CORRECTION: The print version of this story had the incorrect link for the voting website. The online version has been updated with the correct website link.
USF must once again overcome the shadow of the slimey reptile that are the University of Florida Gators.
Not in sports, nor in academics, but in becoming PETA2s most vegan-friendly college in the U.S.
Last year, Gainesville came in second place. This year, USF has been chosen by PETA2, the youth division of People for the Ethical Treatment of Animals, as one of the Top 16 most vegan-friendly college campuses.
The contest pits colleges against each other in a playoff for online votes at, and USF faces UF in the first of four rounds. The winning school will be announced Nov. 15.
Last spring, USF Dining Services began distributing a new vegan dining guide complete with coupons for meat-free eats. Some vegan options introduced at USF were black-bean burgers with cilantro-ginger pineapple, pho tofu soup, farfalle with broccoli and vegan cheese and vegan meatball subs.
We look at both the quantity and quality of the options available on campus and we do this by reviewing dining hall menus and contacting schools for updates, PETAs online marketing manager, Ashley Palmer, said.
PETA relies on feedback from students on each campus through PETA2.com, Facebook and the PETA2 blog. Schools are also monitored on how receptive they are to student suggestions of more animal-friendly options and are visited sporadically throughout the year by members of the PETA2 organization. The combination of elements is the determining factor for deciding which school will come out on top.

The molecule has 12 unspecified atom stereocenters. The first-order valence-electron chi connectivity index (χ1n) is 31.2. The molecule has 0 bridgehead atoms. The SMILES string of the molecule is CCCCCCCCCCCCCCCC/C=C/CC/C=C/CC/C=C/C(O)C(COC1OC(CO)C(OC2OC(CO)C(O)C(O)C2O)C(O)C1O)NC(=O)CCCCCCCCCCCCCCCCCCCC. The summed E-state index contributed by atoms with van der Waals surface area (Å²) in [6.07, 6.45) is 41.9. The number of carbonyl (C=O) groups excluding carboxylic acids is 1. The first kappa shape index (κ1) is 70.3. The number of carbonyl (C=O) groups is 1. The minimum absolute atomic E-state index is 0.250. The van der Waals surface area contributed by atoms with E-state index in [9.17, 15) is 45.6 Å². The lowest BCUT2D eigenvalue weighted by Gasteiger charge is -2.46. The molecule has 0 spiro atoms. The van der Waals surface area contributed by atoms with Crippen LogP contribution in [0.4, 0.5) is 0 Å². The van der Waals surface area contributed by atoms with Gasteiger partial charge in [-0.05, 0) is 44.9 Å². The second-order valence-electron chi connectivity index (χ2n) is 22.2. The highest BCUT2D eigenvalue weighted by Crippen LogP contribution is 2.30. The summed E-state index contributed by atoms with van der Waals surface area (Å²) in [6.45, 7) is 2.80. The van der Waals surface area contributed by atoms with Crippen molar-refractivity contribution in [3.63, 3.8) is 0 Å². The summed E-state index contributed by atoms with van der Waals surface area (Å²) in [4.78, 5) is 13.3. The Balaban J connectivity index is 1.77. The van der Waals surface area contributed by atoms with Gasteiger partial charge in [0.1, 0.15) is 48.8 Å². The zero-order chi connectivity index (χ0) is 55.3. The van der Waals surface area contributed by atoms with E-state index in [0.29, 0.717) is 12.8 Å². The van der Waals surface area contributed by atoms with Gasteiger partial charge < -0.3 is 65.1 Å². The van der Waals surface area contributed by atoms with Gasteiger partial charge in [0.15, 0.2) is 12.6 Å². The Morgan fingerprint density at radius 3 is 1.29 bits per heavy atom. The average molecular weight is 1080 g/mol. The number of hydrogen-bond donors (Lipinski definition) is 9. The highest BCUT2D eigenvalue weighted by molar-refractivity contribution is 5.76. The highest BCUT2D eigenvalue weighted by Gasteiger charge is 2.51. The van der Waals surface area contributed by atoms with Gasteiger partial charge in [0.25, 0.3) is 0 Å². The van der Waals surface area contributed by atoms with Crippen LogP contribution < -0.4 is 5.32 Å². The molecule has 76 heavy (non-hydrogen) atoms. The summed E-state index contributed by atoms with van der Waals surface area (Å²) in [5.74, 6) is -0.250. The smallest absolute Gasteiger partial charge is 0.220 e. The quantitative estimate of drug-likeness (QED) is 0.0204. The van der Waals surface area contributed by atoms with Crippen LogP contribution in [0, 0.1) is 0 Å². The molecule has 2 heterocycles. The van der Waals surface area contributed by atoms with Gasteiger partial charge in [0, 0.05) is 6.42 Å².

The number of students leading the vegan and vegetarian revolution on college campuses across the United States has increased by 50 percent in the last seven years.
Students dont want to support an industry that slaughters millions of animals every year, said Palmer.
Not to mention the negative effect animal slaughterhouses have on the environment, such as hormones going into food, water and being consumed by other animals.
Caroline Ross, a senior majoring in nursing, said not eating meat is a lifestyle choice for her.
I just figured I try to live as compassionately as possible, and my eating shouldnt be an exception to that rule, she said.
Ross became a vegetarian on her own accord, and a few months later began transitioning into a completely vegan lifestyle.
Though she no longer lives on campus and is rarely there due to a hectic nursing school schedule, Ross said the metaphorical hunt for vegan fare was never too difficult.
A couple of years ago, I found it to be pretty easy (when) I lived on campus, she said. The dining hall always had a vegan option, as did the Marshall Center. The Marshall Center even sold vegan cookies for a while.
Students Protecting the Environment and Animals through Knowleadge (SPEAK), an organization on campus has helped bring animal rights awareness and more vegan options to campus through petitions and advocacy.
Last year USF beat Kent state in the first round of the competition but lost in the next round to Ohio University, which took forth place overall.
The winning school will be announced Nov, 15 on the PETA2 website. Students can vote at http://features.peta2.com/vegan-colleges-2012/.